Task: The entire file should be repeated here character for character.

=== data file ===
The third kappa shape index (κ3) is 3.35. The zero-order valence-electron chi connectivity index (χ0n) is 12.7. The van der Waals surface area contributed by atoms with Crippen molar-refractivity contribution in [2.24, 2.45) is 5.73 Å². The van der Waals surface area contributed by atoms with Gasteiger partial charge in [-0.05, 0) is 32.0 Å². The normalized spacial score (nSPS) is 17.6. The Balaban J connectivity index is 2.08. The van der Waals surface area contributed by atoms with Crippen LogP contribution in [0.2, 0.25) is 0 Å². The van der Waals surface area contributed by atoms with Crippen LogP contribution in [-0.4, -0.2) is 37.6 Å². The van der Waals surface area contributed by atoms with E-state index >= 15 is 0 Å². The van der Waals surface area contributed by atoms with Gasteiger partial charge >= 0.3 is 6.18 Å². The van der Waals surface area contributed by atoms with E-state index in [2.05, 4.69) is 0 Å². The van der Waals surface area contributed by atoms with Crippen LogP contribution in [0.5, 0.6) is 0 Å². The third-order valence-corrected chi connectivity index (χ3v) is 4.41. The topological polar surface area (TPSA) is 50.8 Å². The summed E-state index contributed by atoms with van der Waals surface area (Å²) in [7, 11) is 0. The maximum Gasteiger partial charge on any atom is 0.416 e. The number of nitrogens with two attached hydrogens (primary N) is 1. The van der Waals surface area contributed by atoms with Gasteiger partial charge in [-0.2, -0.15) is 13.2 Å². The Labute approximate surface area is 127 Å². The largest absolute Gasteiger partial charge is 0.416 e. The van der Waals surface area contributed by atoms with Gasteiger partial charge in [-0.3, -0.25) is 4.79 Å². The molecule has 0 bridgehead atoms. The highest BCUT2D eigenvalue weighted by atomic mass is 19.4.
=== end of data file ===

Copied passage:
The third kappa shape index (κ3) is 3.35. The zero-order valence-electron chi connectivity index (χ0n) is 12.7. The van der Waals surface area contributed by atoms with Crippen molar-refractivity contribution in [2.24, 2.45) is 5.73 Å². The van der Waals surface area contributed by atoms with Gasteiger partial charge in [-0.05, 0) is 32.0 Å². The normalized spacial score (nSPS) is 17.6. The Balaban J connectivity index is 2.08. The van der Waals surface area contributed by atoms with Crippen LogP contribution in [0.2, 0.25) is 0 Å². The van der Waals surface area contributed by atoms with Crippen LogP contribution in [-0.4, -0.2) is 37.6 Å². The van der Waals surface area contributed by atoms with E-state index >= 15 is 0 Å². The van der Waals surface area contributed by atoms with Gasteiger partial charge >= 0.3 is 6.18 Å². The van der Waals surface area contributed by atoms with E-state index in [2.05, 4.69) is 0 Å². The van der Waals surface area contributed by atoms with Crippen LogP contribution in [0.5, 0.6) is 0 Å². The third-order valence-corrected chi connectivity index (χ3v) is 4.41. The topological polar surface area (TPSA) is 50.8 Å². The summed E-state index contributed by atoms with van der Waals surface area (Å²) in [7, 11) is 0. The maximum Gasteiger partial charge on any atom is 0.416 e. The number of nitrogens with two attached hydrogens (primary N) is 1. The van der Waals surface area contributed by atoms with Gasteiger partial charge in [-0.2, -0.15) is 13.2 Å². The Labute approximate surface area is 127 Å². The largest absolute Gasteiger partial charge is 0.416 e. The van der Waals surface area contributed by atoms with Gasteiger partial charge in [-0.3, -0.25) is 4.79 Å². The molecule has 0 bridgehead atoms. The highest BCUT2D eigenvalue weighted by atomic mass is 19.4.